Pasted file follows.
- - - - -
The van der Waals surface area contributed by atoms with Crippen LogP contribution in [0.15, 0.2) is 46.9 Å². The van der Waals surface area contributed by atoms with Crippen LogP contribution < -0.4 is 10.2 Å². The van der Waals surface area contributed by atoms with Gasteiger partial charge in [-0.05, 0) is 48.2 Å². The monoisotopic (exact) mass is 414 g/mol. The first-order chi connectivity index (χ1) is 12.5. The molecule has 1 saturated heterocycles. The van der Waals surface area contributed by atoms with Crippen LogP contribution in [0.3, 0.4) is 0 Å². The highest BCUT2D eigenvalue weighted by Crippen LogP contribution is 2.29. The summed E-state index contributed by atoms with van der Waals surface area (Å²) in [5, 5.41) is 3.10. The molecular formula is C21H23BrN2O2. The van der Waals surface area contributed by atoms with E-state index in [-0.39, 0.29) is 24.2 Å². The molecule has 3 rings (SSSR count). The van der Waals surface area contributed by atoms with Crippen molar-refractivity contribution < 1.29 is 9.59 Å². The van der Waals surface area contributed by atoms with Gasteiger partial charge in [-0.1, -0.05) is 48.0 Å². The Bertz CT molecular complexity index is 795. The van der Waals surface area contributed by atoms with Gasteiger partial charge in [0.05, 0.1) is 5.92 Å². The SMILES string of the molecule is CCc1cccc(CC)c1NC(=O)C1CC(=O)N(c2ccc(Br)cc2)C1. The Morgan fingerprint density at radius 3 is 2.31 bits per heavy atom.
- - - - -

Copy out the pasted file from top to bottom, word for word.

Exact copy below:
The van der Waals surface area contributed by atoms with Crippen LogP contribution in [0.15, 0.2) is 46.9 Å². The van der Waals surface area contributed by atoms with Crippen LogP contribution < -0.4 is 10.2 Å². The van der Waals surface area contributed by atoms with Gasteiger partial charge in [-0.05, 0) is 48.2 Å². The monoisotopic (exact) mass is 414 g/mol. The first-order chi connectivity index (χ1) is 12.5. The molecule has 1 saturated heterocycles. The van der Waals surface area contributed by atoms with Crippen LogP contribution in [0.3, 0.4) is 0 Å². The highest BCUT2D eigenvalue weighted by Crippen LogP contribution is 2.29. The summed E-state index contributed by atoms with van der Waals surface area (Å²) in [5, 5.41) is 3.10. The molecular formula is C21H23BrN2O2. The van der Waals surface area contributed by atoms with E-state index in [-0.39, 0.29) is 24.2 Å². The molecule has 3 rings (SSSR count). The van der Waals surface area contributed by atoms with Crippen molar-refractivity contribution < 1.29 is 9.59 Å². The van der Waals surface area contributed by atoms with Gasteiger partial charge in [-0.1, -0.05) is 48.0 Å². The Bertz CT molecular complexity index is 795. The van der Waals surface area contributed by atoms with Gasteiger partial charge in [0.05, 0.1) is 5.92 Å². The SMILES string of the molecule is CCc1cccc(CC)c1NC(=O)C1CC(=O)N(c2ccc(Br)cc2)C1. The Morgan fingerprint density at radius 3 is 2.31 bits per heavy atom.